So yesterday my Windows Server VMs running in Windows Azure (VM Role) were automatically shutdown and then later restarted. I assume this occurred due to an update/update to the host server and/or environment. I have my servers deployed in pairs where each pair is in the same availability set. The idea here is that only one VM per availability set will be taken offline at any one time. As servers are added into an availability set they are done so without adding the server into the same rack/fault domain as the other members. The theory is this should push your SLA from 99.9% to 99.95% (I assume the last .05% is to account for certificate expiration)
When determining how machine machines to add into an availability set you need to ensure the load handled by the machines can be satisfied with x-1 machines were x represents the number of machines in the availability set. So in my case, for this pair, my x was 2 with the idea a single server could handle the load. Of course you would likely want to configure more to ensure there is no single point of failure. It is fairly trivial to add 4, 5, or even more servers into an availability set using PowerShell.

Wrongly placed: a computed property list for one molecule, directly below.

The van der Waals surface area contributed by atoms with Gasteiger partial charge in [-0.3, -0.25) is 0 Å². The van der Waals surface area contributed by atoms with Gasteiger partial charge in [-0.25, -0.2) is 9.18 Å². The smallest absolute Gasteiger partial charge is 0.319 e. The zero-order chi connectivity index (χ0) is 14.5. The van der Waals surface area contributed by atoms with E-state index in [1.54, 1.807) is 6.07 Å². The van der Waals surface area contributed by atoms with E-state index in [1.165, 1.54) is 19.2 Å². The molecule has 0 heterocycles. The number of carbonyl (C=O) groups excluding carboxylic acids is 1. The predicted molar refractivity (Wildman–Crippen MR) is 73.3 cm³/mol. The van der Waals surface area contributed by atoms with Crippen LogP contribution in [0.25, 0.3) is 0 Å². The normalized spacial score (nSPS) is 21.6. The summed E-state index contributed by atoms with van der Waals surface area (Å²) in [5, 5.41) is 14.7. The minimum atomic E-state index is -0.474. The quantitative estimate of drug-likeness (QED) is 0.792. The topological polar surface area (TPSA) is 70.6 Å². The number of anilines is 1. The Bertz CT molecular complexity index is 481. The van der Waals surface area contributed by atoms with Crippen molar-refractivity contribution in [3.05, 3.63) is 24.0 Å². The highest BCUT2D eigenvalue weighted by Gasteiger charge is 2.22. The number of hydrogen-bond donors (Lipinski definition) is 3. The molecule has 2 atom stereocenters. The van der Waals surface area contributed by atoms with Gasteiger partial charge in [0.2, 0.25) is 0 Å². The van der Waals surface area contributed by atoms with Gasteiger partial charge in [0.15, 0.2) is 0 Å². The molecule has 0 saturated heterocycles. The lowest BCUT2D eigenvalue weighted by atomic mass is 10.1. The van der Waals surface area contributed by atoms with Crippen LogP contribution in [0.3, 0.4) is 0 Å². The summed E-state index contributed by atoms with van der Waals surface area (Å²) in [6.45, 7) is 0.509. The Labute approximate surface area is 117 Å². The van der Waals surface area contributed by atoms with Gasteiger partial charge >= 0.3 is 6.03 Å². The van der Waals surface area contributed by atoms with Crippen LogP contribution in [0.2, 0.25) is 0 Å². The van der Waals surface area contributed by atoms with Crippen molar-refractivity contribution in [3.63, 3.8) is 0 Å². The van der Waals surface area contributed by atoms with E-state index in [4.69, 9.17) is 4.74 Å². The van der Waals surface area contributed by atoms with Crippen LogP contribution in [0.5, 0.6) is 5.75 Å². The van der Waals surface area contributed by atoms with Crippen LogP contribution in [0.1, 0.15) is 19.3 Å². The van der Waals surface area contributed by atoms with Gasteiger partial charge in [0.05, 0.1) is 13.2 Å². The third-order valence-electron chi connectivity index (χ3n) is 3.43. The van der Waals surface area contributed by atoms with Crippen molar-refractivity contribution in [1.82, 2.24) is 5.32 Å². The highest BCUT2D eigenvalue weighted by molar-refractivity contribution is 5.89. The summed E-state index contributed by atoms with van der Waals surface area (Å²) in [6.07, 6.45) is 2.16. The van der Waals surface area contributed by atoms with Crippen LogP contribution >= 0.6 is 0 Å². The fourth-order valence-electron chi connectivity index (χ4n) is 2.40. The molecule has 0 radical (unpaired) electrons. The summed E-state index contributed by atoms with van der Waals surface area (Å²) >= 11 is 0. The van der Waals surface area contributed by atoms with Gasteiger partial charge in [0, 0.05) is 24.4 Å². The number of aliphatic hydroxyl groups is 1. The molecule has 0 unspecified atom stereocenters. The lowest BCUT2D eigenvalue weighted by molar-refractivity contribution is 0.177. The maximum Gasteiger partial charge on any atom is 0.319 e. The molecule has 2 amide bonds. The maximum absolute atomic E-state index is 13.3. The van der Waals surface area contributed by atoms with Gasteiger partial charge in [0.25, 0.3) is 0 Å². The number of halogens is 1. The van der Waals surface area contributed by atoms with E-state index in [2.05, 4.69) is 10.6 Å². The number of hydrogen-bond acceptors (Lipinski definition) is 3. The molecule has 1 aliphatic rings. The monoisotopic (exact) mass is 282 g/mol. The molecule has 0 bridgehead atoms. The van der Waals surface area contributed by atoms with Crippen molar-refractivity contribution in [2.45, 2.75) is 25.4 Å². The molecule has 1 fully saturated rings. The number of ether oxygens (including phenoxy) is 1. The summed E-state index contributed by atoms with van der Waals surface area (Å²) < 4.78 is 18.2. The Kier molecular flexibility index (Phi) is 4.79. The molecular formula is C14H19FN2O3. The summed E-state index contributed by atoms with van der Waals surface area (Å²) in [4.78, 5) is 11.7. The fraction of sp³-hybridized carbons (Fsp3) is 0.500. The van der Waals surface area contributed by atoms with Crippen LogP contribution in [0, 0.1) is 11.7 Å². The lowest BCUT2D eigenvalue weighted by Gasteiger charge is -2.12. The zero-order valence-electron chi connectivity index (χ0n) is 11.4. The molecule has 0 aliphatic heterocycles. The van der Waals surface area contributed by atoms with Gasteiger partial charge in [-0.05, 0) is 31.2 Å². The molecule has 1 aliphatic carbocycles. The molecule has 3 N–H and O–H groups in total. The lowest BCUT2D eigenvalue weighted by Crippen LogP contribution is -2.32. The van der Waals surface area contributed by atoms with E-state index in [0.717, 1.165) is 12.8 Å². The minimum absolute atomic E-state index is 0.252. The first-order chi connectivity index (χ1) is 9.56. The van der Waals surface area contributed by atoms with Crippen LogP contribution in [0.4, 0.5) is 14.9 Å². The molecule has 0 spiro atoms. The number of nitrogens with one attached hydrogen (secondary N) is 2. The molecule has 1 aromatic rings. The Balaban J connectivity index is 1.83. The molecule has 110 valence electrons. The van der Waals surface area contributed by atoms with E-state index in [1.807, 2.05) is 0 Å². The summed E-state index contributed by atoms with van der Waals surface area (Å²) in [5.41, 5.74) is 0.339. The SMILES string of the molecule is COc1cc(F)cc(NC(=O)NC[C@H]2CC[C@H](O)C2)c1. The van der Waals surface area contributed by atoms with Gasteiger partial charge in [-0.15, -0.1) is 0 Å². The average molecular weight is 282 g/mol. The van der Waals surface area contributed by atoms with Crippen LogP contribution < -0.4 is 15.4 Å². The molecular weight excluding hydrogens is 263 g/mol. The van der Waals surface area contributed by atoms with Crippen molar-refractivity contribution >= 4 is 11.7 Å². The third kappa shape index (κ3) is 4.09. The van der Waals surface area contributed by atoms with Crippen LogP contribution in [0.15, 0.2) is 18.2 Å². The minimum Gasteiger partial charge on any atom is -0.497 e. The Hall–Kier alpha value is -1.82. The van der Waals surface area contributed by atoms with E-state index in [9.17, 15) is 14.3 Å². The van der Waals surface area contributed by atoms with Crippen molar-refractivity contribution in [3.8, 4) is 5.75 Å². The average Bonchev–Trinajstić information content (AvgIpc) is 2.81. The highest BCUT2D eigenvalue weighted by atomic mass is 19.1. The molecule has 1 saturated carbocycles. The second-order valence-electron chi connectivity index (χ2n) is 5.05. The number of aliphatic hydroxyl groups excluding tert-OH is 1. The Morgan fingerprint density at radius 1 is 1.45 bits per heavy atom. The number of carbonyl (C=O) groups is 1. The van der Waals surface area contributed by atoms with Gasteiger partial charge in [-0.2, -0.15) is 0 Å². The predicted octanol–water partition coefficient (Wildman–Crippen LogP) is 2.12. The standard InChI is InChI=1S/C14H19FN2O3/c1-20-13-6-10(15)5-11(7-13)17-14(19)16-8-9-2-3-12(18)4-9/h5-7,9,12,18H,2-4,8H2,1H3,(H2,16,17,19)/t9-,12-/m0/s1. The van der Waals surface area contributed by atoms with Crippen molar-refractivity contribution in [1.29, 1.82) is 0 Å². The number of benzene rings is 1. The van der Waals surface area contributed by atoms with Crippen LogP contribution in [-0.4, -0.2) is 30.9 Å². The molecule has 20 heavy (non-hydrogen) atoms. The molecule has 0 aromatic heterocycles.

With the promise from Azure that only one server will ever be down at any one time the next question you may have is: So how did my Azure invoked outage yesterday fair?
|Server||Offline Date/Time||Online Date/Time||Time offline|
|SRV-01||11:04:28am CST||11:22:50am CST||~18 minutes|
|SRV-02||12:02:38pm CST||12:22:12pm CST||~20 minutes|
So as you can see Windows Azure’s Availability Sets worked as advertised!